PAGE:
Now, imagine that you’re crossing a river, but to enter the bridge, you must leave one item behind. What’s it going to be? Repeat the same exercise until you have five to seven things without which you can’t imagine a romantic relationship. Of course, the number can be higher depending on your personality.
The last step is to order your concentrated needs by their importance. It’s an effective way to determine which items you will be looking for in a relationship in the first place and walk by if they aren’t present.
4. Discuss Your Needs With Your Partner
The conversation is an effective way to check a couple’s compatibility and see if they view things similarly. In addition, it will help compare your values and boundaries and determine if you share them.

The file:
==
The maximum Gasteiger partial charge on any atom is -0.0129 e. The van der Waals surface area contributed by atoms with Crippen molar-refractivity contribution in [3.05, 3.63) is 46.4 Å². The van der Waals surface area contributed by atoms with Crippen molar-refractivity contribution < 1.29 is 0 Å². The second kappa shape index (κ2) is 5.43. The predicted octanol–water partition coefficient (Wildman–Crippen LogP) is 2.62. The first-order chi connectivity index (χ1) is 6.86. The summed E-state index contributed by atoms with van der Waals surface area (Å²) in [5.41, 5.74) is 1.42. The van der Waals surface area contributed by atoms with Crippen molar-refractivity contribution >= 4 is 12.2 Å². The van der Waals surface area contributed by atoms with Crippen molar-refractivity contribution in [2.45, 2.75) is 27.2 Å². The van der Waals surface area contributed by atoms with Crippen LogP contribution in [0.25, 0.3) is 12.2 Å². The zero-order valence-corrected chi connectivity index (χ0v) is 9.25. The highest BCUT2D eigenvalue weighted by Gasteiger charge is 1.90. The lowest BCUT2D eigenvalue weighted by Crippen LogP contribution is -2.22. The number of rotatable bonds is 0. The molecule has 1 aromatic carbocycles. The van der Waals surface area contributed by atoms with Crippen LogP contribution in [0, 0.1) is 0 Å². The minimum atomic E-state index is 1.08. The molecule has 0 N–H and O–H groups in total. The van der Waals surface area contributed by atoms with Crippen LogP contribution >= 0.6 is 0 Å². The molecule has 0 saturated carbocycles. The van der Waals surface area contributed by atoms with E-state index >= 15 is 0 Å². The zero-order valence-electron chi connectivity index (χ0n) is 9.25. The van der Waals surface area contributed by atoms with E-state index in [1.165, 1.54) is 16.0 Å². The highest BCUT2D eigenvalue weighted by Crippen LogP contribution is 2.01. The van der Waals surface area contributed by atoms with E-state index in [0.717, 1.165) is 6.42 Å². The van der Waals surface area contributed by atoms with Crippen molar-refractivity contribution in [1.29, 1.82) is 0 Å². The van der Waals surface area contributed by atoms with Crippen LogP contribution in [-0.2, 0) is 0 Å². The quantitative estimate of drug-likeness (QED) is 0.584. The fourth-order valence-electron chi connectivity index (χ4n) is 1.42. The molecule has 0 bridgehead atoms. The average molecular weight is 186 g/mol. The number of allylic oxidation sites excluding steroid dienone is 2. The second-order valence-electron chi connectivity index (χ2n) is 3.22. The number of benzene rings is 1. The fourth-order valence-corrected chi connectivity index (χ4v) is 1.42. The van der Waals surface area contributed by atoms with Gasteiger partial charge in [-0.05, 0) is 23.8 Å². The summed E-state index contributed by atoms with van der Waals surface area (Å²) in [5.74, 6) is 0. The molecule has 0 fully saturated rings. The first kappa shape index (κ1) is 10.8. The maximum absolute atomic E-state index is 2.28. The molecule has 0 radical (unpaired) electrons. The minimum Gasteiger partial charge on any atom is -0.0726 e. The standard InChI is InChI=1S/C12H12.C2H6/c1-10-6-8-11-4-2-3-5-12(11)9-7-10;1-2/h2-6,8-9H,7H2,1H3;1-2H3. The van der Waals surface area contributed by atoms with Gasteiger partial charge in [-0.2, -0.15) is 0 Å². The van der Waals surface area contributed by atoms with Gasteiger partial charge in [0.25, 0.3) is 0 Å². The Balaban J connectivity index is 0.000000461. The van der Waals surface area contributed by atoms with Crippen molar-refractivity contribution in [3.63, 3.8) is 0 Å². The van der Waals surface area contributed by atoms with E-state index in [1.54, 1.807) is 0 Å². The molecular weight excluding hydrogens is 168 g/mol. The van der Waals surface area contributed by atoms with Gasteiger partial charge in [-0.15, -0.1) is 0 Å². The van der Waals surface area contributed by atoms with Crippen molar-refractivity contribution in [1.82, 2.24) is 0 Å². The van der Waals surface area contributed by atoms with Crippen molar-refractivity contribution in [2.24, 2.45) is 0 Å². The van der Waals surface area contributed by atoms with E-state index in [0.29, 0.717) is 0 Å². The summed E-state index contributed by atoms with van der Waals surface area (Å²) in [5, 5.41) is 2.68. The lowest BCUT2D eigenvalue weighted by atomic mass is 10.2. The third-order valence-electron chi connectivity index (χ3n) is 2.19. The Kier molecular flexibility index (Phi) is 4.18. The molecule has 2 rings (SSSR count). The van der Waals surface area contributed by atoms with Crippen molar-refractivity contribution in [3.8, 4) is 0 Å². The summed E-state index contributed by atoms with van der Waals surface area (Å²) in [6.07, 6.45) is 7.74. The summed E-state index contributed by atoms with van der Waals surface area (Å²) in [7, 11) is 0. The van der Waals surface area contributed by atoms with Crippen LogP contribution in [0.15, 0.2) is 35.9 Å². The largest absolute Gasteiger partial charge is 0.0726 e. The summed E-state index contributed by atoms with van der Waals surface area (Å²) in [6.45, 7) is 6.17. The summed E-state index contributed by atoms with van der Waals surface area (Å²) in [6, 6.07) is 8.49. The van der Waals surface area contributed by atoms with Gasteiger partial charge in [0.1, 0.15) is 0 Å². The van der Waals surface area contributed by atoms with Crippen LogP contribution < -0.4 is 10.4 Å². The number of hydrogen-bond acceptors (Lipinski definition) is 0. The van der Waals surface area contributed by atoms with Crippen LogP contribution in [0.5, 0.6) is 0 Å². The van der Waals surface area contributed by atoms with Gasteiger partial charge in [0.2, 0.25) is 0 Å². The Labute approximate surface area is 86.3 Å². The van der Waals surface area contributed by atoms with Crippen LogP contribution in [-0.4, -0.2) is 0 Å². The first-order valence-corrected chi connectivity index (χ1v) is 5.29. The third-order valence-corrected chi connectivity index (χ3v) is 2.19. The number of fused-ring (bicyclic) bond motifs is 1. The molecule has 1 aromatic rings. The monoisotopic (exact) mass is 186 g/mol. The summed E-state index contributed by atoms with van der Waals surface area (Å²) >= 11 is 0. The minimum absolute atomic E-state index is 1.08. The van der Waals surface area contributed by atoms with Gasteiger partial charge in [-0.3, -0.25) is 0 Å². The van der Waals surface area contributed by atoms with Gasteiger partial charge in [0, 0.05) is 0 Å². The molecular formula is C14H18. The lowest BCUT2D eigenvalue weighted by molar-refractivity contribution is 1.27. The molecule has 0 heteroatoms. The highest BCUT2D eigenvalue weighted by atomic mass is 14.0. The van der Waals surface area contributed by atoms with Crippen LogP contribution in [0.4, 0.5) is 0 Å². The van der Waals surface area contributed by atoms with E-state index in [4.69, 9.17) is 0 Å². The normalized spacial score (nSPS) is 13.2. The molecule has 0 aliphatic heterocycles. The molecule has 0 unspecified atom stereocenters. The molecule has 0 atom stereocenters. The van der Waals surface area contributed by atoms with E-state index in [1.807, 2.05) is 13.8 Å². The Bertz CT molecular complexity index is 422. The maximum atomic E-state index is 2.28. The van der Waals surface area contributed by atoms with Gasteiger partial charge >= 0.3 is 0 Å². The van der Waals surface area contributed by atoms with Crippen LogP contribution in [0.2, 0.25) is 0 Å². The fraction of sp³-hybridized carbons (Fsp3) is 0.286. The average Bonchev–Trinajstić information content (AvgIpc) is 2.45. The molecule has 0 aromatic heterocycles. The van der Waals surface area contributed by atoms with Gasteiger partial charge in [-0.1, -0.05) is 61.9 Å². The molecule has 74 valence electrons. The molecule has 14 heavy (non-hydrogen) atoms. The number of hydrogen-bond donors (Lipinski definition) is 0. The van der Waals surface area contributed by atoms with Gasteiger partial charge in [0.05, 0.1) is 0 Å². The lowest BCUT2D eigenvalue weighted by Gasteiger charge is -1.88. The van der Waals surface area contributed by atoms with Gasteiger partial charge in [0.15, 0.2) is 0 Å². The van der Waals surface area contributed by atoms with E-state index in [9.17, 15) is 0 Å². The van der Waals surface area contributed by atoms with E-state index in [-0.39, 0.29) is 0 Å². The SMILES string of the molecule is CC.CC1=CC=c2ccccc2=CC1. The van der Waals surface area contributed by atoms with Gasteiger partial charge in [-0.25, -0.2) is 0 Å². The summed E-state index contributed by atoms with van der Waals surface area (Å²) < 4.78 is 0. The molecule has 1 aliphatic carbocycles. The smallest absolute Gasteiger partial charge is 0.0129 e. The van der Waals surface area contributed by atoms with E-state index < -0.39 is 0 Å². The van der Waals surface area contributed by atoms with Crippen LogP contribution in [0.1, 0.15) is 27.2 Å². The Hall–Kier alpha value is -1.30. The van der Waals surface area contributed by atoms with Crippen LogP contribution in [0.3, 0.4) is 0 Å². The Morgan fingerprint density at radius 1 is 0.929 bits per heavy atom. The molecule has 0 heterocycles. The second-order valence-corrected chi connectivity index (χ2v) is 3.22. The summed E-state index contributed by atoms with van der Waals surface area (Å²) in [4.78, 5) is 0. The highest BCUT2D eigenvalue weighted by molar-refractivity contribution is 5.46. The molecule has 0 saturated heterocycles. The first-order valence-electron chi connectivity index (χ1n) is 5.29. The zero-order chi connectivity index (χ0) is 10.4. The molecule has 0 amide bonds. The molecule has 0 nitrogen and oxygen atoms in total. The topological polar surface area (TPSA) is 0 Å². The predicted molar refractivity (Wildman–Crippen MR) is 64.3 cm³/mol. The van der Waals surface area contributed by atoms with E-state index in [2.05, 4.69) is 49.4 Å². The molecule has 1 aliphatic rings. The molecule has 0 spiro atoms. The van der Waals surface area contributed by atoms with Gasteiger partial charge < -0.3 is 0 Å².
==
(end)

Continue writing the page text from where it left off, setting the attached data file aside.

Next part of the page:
When should you start mentioning your core needs? Things like having kids and spending money are a little awkward to discuss on the first date. Others, such as vacation preferences, are safe to talk about anytime.
Generally, you’ll need to wait for the 4th or 5th date. In the meantime, ensure chemistry and emotional connection before discussing serious topics. Otherwise, there’s no point in wasting time matching the values.
Naturally, your partner will disagree with several things or their priority. Many dissimilarities equal fewer chances for this relationship to succeed in the long run.
But before you decide to break up, ask yourself the following questions:
- Can your partner adjust to your beliefs over time?
- If they can’t, can you bend your own rules?
- Is this specific need you disagree with outweighing the current relationship?